While many people dream of owning a home, homeownership can become a financial nightmare if you make the mistake of spending more than you can truly afford. How do you figure out how much you can reasonably spend? With mortgages, interest rates, credit scores, debt-to-income-ratios, down payments, and other factors in play, it’s impossible to determine the answer with a quick glance at your finances. Budgeting for a house is certainly doable; it just takes a little work.
Preparing to be a Homeowner
For aspiring homeowners, preparation can really pay off. It’s vital that you educate yourself about a few financial basics (like credit scores, debt, savings, budgeting, and debt-to-income ratios), and how they impact your ability to secure a mortgage (source). Once you have a good understanding of these concepts, put your knowledge into practice to ensure that you are financially ready when you decide to buy a house. For example, you can do the following:
- Be responsible with your money. Pay bills on time and keep your balances well below your credit limit.
- Build a strong credit history. A great credit score will help you obtain a lower interest rate when you apply for a mortgage, reducing the total cost of your loan.
- Create a budget. While the idea of budgeting often elicits groans, a budget is a useful tool for keeping track of your money. The information you’ll gather enables you to consciously work toward your financial goals.
- Be mindful of debt. Lenders like to see that you can manage your debt competently. If your debt-to-income ratio is more than 50 percent, you need to pay down your debts.
- Build your savings. Cultivating a savings habit reassures lenders and helps you put together a down payment. Consider setting up an automatic transfer to your savings account, so that saving money is something that you don’t even have to think about.
Budgeting for a House
As Frugal Rules explains, affordability is a crucial factor when purchasing a house. After all, you’ll be making mortgage payments for a long time, and you need to be able to do so comfortably. While preparing to be a homeowner by being proactive about your finances is a good start, it doesn’t reveal how much house you can honestly afford. That’s where budgeting for a house comes into play.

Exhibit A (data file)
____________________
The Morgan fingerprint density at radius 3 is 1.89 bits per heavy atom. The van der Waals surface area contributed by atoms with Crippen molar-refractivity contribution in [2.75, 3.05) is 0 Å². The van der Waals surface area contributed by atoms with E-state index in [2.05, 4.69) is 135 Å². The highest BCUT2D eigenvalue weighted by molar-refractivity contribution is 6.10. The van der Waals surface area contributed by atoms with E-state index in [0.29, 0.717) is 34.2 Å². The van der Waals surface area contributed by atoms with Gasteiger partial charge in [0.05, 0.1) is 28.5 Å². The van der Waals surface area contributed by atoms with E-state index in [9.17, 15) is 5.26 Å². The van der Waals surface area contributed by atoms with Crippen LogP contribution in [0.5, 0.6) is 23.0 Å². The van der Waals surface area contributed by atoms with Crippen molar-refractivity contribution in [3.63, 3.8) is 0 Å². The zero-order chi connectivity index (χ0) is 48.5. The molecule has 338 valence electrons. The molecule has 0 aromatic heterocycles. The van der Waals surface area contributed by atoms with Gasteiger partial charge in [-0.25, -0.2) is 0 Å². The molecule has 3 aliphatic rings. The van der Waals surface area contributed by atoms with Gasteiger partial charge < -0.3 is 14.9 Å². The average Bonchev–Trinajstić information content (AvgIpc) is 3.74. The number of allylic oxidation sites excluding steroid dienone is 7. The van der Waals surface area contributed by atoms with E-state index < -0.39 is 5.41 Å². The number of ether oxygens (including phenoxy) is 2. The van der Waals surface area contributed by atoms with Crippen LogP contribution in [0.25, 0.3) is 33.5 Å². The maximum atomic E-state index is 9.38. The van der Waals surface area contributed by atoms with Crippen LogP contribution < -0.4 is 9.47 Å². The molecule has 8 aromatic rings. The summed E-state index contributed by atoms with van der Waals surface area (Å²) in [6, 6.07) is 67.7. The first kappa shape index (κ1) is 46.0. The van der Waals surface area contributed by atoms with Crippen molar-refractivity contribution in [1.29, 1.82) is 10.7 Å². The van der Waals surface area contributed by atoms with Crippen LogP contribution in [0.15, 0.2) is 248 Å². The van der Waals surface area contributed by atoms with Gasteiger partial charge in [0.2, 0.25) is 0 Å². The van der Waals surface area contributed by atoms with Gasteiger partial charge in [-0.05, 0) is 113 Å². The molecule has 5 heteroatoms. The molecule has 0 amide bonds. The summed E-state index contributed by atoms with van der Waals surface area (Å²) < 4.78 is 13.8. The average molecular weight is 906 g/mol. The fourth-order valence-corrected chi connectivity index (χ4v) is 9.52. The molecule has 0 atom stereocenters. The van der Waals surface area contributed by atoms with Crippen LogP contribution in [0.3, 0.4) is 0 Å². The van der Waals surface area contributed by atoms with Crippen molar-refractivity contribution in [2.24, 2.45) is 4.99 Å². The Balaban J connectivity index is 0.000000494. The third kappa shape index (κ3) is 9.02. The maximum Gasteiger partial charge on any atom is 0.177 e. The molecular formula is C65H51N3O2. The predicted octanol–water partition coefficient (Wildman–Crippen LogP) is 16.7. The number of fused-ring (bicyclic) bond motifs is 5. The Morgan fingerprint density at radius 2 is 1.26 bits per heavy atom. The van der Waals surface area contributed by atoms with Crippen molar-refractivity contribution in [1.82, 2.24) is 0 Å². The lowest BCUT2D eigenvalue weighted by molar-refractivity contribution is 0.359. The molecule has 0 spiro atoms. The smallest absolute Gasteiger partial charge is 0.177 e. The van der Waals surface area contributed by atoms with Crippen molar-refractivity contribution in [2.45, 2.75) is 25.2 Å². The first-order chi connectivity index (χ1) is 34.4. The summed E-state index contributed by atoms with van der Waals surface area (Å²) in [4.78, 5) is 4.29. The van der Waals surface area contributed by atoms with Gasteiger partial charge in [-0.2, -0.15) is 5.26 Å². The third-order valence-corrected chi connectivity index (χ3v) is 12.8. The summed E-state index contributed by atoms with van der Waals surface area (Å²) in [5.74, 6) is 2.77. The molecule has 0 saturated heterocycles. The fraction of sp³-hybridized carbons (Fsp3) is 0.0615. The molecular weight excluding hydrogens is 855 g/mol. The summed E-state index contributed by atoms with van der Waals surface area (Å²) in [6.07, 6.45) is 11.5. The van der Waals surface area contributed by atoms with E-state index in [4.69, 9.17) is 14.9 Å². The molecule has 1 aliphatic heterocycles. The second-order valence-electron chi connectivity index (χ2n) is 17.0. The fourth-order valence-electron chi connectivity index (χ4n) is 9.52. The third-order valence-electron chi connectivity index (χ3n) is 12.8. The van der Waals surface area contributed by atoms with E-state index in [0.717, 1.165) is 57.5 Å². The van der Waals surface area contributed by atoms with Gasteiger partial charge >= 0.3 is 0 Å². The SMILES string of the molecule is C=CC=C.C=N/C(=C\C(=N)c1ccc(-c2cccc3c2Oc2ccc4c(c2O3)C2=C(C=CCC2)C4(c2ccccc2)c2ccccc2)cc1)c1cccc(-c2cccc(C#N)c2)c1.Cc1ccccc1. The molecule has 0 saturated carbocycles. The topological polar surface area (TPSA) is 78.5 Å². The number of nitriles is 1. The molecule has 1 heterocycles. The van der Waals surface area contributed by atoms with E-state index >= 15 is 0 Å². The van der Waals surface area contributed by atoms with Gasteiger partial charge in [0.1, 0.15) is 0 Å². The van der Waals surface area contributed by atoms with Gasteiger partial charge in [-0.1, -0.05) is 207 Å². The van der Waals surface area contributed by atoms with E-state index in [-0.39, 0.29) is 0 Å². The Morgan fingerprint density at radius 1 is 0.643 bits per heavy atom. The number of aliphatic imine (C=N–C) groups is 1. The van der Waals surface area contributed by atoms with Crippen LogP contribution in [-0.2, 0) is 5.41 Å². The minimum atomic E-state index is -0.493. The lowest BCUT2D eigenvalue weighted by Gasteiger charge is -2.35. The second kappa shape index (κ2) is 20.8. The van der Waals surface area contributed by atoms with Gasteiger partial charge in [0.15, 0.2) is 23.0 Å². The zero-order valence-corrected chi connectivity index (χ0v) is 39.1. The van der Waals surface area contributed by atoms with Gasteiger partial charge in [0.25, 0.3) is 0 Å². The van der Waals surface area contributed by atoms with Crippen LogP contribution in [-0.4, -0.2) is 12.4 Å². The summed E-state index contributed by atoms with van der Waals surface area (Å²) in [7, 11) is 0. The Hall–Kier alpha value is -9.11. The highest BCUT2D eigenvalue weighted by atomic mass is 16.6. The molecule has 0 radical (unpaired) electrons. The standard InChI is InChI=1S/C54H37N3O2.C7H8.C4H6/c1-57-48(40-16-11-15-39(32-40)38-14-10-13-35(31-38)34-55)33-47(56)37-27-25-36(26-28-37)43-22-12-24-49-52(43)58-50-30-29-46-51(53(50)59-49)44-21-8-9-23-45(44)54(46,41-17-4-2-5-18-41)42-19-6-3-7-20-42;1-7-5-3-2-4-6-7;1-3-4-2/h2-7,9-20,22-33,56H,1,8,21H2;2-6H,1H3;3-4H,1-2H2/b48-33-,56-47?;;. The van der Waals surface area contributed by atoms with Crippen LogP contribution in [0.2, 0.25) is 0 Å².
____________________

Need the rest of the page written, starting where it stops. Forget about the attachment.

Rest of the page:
Plan for a Down Payment
How much of a down payment do you need to have saved before you can start shopping for a home? As described in the video above, that depends on several factors, including the type of loan that you’re using, the cost of the house, your closing costs, current interest rates, and whether private mortgage insurance is required.
Private mortgage insurance is a type of insurance that protects a lender against loss if a borrower defaults on their loan, and it’s an additional expense that you’ll probably be required to pay unless your down payment is at least 20 percent of the home’s purchase price, reports Investopedia. Eliminating the need for private mortgage insurance is a good reason to get serious about saving so that you can amass a significant down payment.
Determine an Affordable Mortgage Payment
The idea of what is affordable varies depending on your financial situation, so when trying to determine how much of a mortgage payment you can truly afford, you need to examine the particulars of your unique financial situation. When budgeting for a house, popular financial guru Dave Ramsey suggests the following steps:
- Determine your monthly income. Identify all sources of income and add up what you receive in a month.
- List your current monthly expenditures and add them up. Include all of your living expenses, your medical expenses, your deposits into savings, and the amount you spend on recreation. Basically, if you spend money on it, it should probably be included.
- Calculate how owning a home will change your monthly expenditures. Some costs will go up; others will go down. Estimate carefully so that you have a reasonably accurate picture of what homeownership will cost. This can help you see what an affordable mortgage payment is for you.
- Plan for future growth. Change is a part of life, and many life changes are expensive. Think about your future goals and their costs.
- Adjust your budgeting as necessary. Play with the numbers until they add up in a way that you feel comfortable with. Be honest and accurate, and you’ll have a fair idea of what you can afford to spend on a mortgage each month.
See What You Qualify for in a Mortgage
Before you start hunting for a house, it’s smart to see what you qualify for in a mortgage. Your debt-to-income ratio is a major factor in determining what programs you qualify for (source). A loan program has a qualifying ratio that sets a limit on how much of your monthly income can go to your monthly mortgage payment and how much can go toward your total debt. Talking with a financial professional about (1) the loan programs for which you qualify and (2) the amount to which that translates in terms of a mortgage payment will give you a clearer picture of your buying power.
Budgeting for a house is complicated, but you don’t have to figure it out alone. If you are ready to buy a house and you live in the Kansas City area, contact PrimeLending today. Our team is committed to helping you navigate the home financing process, so that you can purchase the home of your dreams. At our branches located throughout Kansas City, we can help you explore our wide variety of loan products and programs. Plus, PrimeLending utilizes delegated underwriting, local appraisers, and cutting-edge technology to accelerate the underwriting and closing processes. When you’re ready to learn more, please give us a call at 844-701-5626.